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Durham family heartbroken after coyote kills dog

Posted April 5
Updated April 6

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— A local family is heartbroken after a coyote took its beloved dog a week ago in a Durham neighborhood.

"It's like a child being ripped out from under you," said Lamar Rowland. "Because (our dogs) were so attached to the family. And not being able to help. It was late at night. Going out trying to search was like a needle in a haystack."

The family now looks towards the woods near the Auburn Woods neighborhood every day and thinks about their beloved maltese, Lily.

The North Carolina Wildlife Resources Commission said small pets can be taken by coyotes, but it is extremely rare.

To prevent that from happening, they recommend supervising pets closely and keeping them on a leash.

People who do see coyotes frequently may want to look into hiring someone to set up traps.

"It's been painful experiencing it," Rowland said. "It's hard to believe. That in this day and time, we can't find a way of controlling this wildlife."

19 Comments

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  • Brian VanVliet Apr 6, 10:31 p.m.
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    With all due respect. You are incorrect.

    http://www.ncwildlife.org/Licensing/Other-Licenses-Permits/Coyote-Hunting-and-Depredation-Permits#6383506-permit-description

    Coyotes can be hunted in 95 of the 100 NC counties (day or night), EXCEPT those counties where the red wolf/coyote hybrid supposedly exist.
    So While I can hunt yotes at night (the absolute best time to do so) in 95 counties in NC, I can NOT hunt them at night in the one location where they are most proliferated. Why? Because they are protected.

  • Nichole Faulkner Apr 6, 10:50 a.m.
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    Henry Cooper, the 2nd link you listed below stated the following in the article about Coyotes being brought into NC illegally...

    State biologist Joe Folta says the reasons for the increased sightings have to do with natural territory expansion and the animals being brought illegally from other states to be released.

  • Henry Cooper Apr 6, 8:31 a.m.
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    No one introduced Coyotes to NC for any reason anywhere. It was merely expansion and adaptation. NC Wildlife has an entire online learning library about wildlife in NC.

    http://www.ncwildlife.org/Portals/0/Learning/documents/Profiles/Coexist-Coyotes-v2.pdf

    http://www.wral.com/news/local/story/6149488/

  • Rachel Parrish Apr 6, 7:52 a.m.
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    This story breaks my heart. I'm so sad for the family.

  • William Price Apr 6, 6:07 a.m.
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    no where in NC are they protected. wildlife commissions are asking people to kill them... they even have month long tournaments for them.....they should have never been introduced into this part of the country where they are not native

  • William Price Apr 6, 6:05 a.m.
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    its not true what youre saying either. they were introduced first in the outer banks wild life refuges to control deer population because no hunting and they spread from there. they were never introduced at RDU they have just spread rapidly because of their reproductive rates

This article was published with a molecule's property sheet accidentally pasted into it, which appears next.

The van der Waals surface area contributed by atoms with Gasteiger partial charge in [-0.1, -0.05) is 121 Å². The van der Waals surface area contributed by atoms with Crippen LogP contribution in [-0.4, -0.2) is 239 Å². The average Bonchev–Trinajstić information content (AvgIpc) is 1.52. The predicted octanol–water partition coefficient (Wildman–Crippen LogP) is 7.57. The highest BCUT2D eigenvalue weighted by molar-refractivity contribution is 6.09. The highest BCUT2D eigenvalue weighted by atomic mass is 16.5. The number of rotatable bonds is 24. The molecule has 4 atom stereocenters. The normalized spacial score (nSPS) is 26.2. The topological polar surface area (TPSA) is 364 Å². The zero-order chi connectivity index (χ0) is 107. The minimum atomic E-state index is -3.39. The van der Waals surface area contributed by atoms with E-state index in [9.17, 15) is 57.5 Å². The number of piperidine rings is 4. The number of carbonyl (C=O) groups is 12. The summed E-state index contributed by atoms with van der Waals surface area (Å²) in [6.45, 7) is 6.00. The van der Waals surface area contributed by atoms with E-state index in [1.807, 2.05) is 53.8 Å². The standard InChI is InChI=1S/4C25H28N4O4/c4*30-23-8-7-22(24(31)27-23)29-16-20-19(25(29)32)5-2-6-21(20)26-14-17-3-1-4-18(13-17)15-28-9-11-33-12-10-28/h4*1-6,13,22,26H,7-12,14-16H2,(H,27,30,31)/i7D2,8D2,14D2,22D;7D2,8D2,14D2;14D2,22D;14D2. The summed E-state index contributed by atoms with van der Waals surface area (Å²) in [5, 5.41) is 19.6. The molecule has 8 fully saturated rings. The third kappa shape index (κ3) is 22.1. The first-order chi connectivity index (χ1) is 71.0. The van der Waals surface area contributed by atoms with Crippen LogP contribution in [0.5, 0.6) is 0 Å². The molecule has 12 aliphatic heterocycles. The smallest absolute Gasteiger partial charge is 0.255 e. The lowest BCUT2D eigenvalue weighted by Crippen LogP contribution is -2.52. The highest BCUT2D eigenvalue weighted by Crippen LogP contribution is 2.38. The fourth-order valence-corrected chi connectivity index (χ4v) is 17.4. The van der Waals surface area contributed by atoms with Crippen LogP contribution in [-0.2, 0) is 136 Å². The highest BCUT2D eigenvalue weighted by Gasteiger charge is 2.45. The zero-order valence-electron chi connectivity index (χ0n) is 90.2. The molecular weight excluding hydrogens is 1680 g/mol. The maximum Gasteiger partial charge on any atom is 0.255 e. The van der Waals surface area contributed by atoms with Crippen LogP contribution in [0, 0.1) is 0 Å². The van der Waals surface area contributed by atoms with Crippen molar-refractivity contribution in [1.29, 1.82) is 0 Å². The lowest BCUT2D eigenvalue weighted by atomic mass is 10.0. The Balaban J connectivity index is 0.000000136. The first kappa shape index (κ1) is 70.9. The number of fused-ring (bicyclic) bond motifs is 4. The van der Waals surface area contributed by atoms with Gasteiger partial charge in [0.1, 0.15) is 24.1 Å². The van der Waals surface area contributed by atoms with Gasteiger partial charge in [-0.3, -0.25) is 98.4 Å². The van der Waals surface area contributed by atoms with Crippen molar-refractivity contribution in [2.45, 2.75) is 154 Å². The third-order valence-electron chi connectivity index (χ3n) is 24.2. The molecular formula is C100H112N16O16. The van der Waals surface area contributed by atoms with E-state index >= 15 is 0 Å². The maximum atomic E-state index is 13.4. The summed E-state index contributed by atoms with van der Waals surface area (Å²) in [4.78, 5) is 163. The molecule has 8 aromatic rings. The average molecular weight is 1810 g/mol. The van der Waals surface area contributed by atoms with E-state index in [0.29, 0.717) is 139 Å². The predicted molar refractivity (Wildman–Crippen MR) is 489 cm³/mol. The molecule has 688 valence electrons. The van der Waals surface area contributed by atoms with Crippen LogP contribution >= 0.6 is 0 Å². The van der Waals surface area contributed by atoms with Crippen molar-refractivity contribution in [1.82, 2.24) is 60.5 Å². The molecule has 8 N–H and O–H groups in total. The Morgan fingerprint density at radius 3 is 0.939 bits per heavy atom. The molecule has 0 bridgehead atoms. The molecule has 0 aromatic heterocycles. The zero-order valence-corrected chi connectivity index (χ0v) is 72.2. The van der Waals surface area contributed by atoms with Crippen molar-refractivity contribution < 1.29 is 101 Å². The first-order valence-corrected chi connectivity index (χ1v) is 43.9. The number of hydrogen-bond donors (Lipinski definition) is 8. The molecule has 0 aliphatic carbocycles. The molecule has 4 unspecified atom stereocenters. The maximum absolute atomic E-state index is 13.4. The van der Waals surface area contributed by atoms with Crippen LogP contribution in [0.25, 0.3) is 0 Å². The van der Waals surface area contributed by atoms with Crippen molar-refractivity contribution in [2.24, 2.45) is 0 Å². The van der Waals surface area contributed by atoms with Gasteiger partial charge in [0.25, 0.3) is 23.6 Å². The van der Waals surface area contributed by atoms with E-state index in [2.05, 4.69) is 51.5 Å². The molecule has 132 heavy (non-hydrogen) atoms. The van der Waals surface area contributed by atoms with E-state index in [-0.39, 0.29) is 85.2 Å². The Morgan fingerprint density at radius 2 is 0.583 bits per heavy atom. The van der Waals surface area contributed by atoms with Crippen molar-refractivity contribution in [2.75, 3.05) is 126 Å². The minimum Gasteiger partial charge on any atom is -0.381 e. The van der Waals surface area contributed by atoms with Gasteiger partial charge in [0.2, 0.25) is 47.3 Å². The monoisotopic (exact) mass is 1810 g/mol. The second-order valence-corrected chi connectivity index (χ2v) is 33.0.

• William Price Apr 6, 6:03 a.m.
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    so wrong ed ray. coyotes are not native to NC they were introduced by wildlife commissions and now they have an epidemic on their hands. it has nothing to do with land or animals being taken away.....if they were not introduced into nc to "control deer population" there would be no issues at all but at the alarming rate these things reproduce it caused a problem...... we were the problem in this case but not anywhere in comparison to what you are jabbering about

  • Ed Ray Apr 6, 5:14 a.m.
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    Everyone complaining should know that we are the problem. We keep taking more and more land from wildlife, and then get mad because they hunt in our neighborhoods. Stop taking all the land from wildlife. Where are they suppose to go when humans move in and cut out all the forests that these and all animals live in. It is not the coyote's fault that it is doing what it has to do to live because some human took his home. Stop building and they will not come. They severe a purpose and we keep taking more and more.

  • Haley Sessoms Apr 5, 9:22 p.m.
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    Just for you all to know. Back in the 90's and early 2000's the deer were so bad at RDU airport that they allowed hunting by permit only with archery equipment if I remember correctly. Deer were on the runway and multiplying and causing a hazard to travelers using the airport. Well the state decided to release coyotes out there to control the deer population. Now the coyote population in the city limits is worst than ever. People have blamed it on fox hunters bringing them to put in pens but that's not true

  • John Birch Apr 5, 8:51 p.m.
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    Supervise your pets... end of story.

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